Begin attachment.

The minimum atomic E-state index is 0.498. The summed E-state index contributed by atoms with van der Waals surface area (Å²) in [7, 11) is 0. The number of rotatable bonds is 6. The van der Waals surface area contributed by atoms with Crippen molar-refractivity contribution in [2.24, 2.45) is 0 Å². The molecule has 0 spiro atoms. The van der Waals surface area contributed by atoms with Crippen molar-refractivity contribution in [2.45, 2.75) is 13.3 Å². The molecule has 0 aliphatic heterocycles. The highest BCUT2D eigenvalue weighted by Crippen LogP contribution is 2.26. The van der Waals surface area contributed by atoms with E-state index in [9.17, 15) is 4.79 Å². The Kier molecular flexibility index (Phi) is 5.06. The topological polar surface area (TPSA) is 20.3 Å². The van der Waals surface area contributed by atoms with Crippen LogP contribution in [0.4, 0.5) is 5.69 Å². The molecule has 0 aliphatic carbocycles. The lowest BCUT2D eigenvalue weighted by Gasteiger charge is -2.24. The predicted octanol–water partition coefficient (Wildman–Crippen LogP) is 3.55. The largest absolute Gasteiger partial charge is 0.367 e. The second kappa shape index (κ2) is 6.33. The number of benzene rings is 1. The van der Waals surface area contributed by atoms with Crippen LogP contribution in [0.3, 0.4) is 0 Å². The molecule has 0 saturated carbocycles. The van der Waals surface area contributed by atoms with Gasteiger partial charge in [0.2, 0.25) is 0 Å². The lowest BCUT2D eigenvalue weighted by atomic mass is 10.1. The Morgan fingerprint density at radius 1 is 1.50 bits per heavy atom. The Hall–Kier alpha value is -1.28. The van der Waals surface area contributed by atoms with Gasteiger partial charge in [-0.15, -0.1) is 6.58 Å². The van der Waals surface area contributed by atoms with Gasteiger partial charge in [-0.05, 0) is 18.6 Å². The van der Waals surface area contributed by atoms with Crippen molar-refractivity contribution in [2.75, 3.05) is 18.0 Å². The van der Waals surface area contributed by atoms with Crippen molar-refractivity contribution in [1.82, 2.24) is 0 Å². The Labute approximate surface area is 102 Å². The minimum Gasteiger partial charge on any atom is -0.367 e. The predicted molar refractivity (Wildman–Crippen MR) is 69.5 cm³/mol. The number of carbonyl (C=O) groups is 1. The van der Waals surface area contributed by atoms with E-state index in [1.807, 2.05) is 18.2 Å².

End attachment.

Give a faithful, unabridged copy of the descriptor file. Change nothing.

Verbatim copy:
The minimum atomic E-state index is 0.498. The summed E-state index contributed by atoms with van der Waals surface area (Å²) in [7, 11) is 0. The number of rotatable bonds is 6. The van der Waals surface area contributed by atoms with Crippen molar-refractivity contribution in [2.24, 2.45) is 0 Å². The molecule has 0 spiro atoms. The van der Waals surface area contributed by atoms with Crippen molar-refractivity contribution in [2.45, 2.75) is 13.3 Å². The molecule has 0 aliphatic heterocycles. The highest BCUT2D eigenvalue weighted by Crippen LogP contribution is 2.26. The van der Waals surface area contributed by atoms with E-state index in [9.17, 15) is 4.79 Å². The Kier molecular flexibility index (Phi) is 5.06. The topological polar surface area (TPSA) is 20.3 Å². The van der Waals surface area contributed by atoms with Crippen LogP contribution in [0.4, 0.5) is 5.69 Å². The molecule has 0 aliphatic carbocycles. The lowest BCUT2D eigenvalue weighted by Gasteiger charge is -2.24. The predicted octanol–water partition coefficient (Wildman–Crippen LogP) is 3.55. The largest absolute Gasteiger partial charge is 0.367 e. The second kappa shape index (κ2) is 6.33. The number of benzene rings is 1. The van der Waals surface area contributed by atoms with Crippen LogP contribution in [0.3, 0.4) is 0 Å². The molecule has 0 saturated carbocycles. The van der Waals surface area contributed by atoms with Gasteiger partial charge in [0.2, 0.25) is 0 Å². The lowest BCUT2D eigenvalue weighted by atomic mass is 10.1. The Morgan fingerprint density at radius 1 is 1.50 bits per heavy atom. The Hall–Kier alpha value is -1.28. The van der Waals surface area contributed by atoms with Gasteiger partial charge in [-0.15, -0.1) is 6.58 Å². The van der Waals surface area contributed by atoms with Gasteiger partial charge in [-0.05, 0) is 18.6 Å². The van der Waals surface area contributed by atoms with Crippen molar-refractivity contribution in [2.75, 3.05) is 18.0 Å². The van der Waals surface area contributed by atoms with Crippen molar-refractivity contribution in [1.82, 2.24) is 0 Å². The Labute approximate surface area is 102 Å². The minimum Gasteiger partial charge on any atom is -0.367 e. The predicted molar refractivity (Wildman–Crippen MR) is 69.5 cm³/mol. The number of carbonyl (C=O) groups is 1. The van der Waals surface area contributed by atoms with E-state index in [1.807, 2.05) is 18.2 Å².